Not yet having my fill of wildlife, I visited the National Museum of Wildlife Art, an imaginatively designed sandstone building overlooking the National Elk Refuge with a 5,000-piece collection of animal art ranging from the fantastical to the utterly realistic and including several etchings by Pablo Picasso. There’s also a Children’s Discovery Gallery, free to kids. Judging from the squeals of delight emanating from the room, it’s safe to say the kids were having a blast.

At A-OK Corral, there were no gunfights here but cowboy fun? Yes, lots.  From the back of my chestnut-colored mare (that promised to be slow and steady), I had a panoramic view of the heart-stopping Gros Ventre Wilderness and Teton mountain range, the fields ablaze with pink, yellow and purple wildflowers. All of the horses at A-OK Corral are well-mannered and mountain-wise and there’s a horse here for all riding abilities. After all, they even found one for me.

Ready for some pampering

There are a host of world-class, luxury resorts here, and I was lucky enough to visit a few of them. At Amangani, (“peaceful home”), Eastern serenity  meets Old West Americana and international glamour. The property clings to the crest of East Gros Ventre Butte, some 7,000 feet above sea level, overlooking Jackson.  Towering floor-to-ceiling columns of Oklahoma sandstone, walks amid Pacific redwoods and chairs of rattan and woven cowhide are part of Amangani, which has its roots in the cattle ranches that wind through the valley below and in the mountains that rise up as a backdrop to wide-open plains. Nestled in a secluded valley, Amangani has a casual vibe, although the amenities rival any luxe resort on the planet.  There’s a heated infinity pool, a sigh-inducing Asian spa and a restaurant that produces standout fare. In my mystical, Zen-inspired room, I lit a fire, opened the drapes and languished in the bathtub while gazing at the sky and the Tetons beyond.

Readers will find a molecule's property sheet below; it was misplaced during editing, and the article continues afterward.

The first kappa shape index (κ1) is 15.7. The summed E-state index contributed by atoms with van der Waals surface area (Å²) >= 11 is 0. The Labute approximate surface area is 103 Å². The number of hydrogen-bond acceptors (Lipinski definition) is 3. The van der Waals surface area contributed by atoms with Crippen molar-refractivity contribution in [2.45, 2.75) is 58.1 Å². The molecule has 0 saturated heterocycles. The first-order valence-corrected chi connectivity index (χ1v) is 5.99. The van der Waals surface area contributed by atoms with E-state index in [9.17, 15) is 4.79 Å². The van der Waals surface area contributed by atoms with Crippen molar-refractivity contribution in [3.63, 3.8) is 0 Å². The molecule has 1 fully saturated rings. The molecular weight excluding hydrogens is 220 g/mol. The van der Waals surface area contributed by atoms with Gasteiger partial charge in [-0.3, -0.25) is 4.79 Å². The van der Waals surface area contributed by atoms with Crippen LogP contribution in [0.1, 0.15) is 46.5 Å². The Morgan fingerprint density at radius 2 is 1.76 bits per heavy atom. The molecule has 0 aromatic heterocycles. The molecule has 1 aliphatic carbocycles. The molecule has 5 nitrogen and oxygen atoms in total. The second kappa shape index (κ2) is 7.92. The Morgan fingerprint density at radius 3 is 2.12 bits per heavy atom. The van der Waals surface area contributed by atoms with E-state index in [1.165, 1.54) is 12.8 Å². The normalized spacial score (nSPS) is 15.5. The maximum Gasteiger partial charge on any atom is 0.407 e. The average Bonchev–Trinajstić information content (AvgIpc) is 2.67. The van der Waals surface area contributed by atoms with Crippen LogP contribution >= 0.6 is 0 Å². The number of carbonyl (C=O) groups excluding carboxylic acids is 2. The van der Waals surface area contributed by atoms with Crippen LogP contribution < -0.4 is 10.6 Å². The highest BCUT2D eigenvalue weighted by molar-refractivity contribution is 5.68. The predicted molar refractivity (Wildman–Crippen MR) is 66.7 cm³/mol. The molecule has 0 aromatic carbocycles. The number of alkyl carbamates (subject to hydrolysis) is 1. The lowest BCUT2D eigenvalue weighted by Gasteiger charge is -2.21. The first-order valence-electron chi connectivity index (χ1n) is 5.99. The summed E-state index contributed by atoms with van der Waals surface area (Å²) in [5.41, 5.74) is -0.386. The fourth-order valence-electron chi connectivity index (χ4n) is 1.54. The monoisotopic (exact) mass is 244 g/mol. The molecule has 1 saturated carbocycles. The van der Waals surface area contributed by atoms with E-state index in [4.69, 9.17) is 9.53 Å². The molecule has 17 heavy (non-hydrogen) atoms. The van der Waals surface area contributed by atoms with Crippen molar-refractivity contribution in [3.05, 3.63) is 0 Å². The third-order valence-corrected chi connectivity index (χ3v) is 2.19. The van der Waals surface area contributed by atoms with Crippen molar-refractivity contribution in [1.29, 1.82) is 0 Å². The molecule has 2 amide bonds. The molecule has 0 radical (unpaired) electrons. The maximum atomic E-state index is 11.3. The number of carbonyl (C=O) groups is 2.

The Four Seasons Resort, high in the Teton Mountains and on the doorstep of both national parks, is a magnificent natural hideaway retreat, an alpine lodge with seductive sophistication plus the typical comfort, care and personal, intuitive service we have come to recognize as distinctly Four Seasons.

Spring Creek Ranch is utterly secluded yet totally accessible with unmatched views, luxury accommodations and a quiet western elegance situated just five miles from the Town Square on a 1,000-acre wildlife refuge. I dined at its award-winning Granary Restaurant in a unique, cliffside setting facing the Tetons.  So mesmerized was I by the awe-inspiring views, I almost forgot to order dinner but glad I didn’t.  It was wonderful, leaving me a bit wistful, like the sound of the buteo jamaicensis, red-tailed hawk, easily identified in Jackson by its mannerisms. The hawks usually leave their perch with slow, distinct wing beats. A shrill, rasping cry is often heard as they fly off to search for their prey. 

No shrill cry for me, it was just a melancholy sigh as I slowly and sadly left my perch in magical, wondrous Wyoming.

For more, visit jacksonholechamber.com.